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Music Review - `I'm into Now` by Shoebox Letters (jh)

Shoebox Letters -  I'm into Now (click on image to watch video)

19 February 2020 


Shoebox Letters is a Pacific Northwest band that began over a decade ago. As such, they have a considerable output with more than a dozen albums and various EPs. I’m Into Now, with its eight songs fall somewhere in between, maybe a mini-album is the term. Leader and co-founder Dennis Winslow is the main songwriter, having penned or co-written all tunes. He’s a multi-instrumentalist joined by fellow versatile musician Greg Paul, co-founder, and bassist Dave Stricker and vocalist Stephanie Cox. All three of the musicians have impressive resumes with Winslow having a background as a staff writer in Nashville and a writer for films and television, which he continues to do. Stricker has played with many of the great musicians in Portland and Paul is also an engineer and producer who works in film, television, and theater. He has also recorded with notable artists Dave Alvin, Amy Farris, and Alejandro Escovedo, to name a few. Guest Brian David Willis fills in on numerous instruments.

The music lies somewhere between folk-rock, roots-rock and Americana, solid songcraft with an emphasis on hooks, and three-four part harmonies.  It’s eminently listenable. All songs are in the three-minute range, several with radio-friendly, singalong choruses. Despite the title which may convey a more contemporary approach, their music would be as appropriate for the country-rock fare of the early ‘70s as it is now. This band is more about textures and soothing ambiance; don’t expect fiery guitar-slinging solos or gritty, edgy spots. Their sound, even when pushing the tempo a bit as they do on “Please You,” is the essence of mellow restraint.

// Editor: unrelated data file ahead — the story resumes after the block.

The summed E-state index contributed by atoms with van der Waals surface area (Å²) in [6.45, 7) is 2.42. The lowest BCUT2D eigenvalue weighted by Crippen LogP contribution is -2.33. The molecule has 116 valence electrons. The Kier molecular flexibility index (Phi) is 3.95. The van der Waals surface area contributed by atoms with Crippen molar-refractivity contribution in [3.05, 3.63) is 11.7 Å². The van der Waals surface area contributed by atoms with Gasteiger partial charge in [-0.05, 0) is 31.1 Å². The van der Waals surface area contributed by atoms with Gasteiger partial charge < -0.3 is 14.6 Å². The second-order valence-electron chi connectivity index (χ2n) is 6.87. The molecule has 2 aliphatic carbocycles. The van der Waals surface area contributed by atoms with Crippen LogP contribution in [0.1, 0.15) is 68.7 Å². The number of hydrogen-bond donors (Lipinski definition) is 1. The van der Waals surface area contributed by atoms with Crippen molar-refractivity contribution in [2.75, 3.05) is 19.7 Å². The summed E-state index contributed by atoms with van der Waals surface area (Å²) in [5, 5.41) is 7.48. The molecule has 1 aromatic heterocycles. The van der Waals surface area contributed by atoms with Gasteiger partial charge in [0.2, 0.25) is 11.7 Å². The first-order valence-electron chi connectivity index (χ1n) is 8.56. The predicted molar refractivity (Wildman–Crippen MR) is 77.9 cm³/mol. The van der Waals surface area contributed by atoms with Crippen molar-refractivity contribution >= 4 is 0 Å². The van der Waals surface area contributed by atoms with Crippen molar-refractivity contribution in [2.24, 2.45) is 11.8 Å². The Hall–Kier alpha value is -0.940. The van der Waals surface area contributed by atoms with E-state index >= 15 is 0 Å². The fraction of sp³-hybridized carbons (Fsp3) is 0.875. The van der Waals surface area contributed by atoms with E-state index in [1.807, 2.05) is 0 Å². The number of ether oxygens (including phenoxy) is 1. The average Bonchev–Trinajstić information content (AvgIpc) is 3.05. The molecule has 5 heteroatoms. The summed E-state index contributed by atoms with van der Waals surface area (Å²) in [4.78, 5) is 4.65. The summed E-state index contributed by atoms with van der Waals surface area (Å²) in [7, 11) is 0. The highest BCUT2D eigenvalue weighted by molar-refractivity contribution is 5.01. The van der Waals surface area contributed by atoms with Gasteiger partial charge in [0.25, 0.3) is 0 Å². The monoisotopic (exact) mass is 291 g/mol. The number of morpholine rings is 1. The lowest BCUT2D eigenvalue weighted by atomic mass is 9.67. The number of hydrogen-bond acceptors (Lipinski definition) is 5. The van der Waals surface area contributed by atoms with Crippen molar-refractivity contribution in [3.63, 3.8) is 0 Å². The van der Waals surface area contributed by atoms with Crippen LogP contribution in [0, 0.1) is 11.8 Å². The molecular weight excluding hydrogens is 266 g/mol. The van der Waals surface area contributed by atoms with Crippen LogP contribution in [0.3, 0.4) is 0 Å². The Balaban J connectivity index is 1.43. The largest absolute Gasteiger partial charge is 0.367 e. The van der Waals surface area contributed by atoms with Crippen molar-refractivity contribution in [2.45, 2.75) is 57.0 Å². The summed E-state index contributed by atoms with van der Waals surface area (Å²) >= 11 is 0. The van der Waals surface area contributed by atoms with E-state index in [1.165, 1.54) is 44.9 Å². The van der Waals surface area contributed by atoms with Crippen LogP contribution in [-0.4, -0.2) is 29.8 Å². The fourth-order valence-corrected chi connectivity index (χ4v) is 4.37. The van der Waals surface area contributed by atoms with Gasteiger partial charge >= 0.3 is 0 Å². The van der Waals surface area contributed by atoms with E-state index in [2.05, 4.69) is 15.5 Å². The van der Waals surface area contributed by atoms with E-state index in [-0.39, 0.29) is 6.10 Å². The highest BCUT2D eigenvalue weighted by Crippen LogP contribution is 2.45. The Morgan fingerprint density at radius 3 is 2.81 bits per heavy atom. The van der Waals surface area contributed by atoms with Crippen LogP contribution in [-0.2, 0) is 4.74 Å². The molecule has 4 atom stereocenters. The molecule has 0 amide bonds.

Shoebox Letters is best with the dialed-down, slower reflective storytelling songs. Along with “Please You,” “Running,” “I Drink for Two,” and “Turn to Stone” are standouts, Yet, the interplay and the vocal tune from Cox in “Last Night’s Lie” are also impressive. No doubt, this is melodic, caressing material that in decades past may have been called soft rock.  No matter the label, these are well-constructed songs that should have you humming along.



Jim Hynes



Jim Hynes is an independent contributor on music for several magazines, including Elmore and Country Standard Time. He has also written for Variety. He was a listener-supported public station(s) radio host for 25 years in CT, MI, NJ and PA. He is also a Live music host/Emcee at several national and regional venues.

To Read All of Jim's Reviews, Click Here




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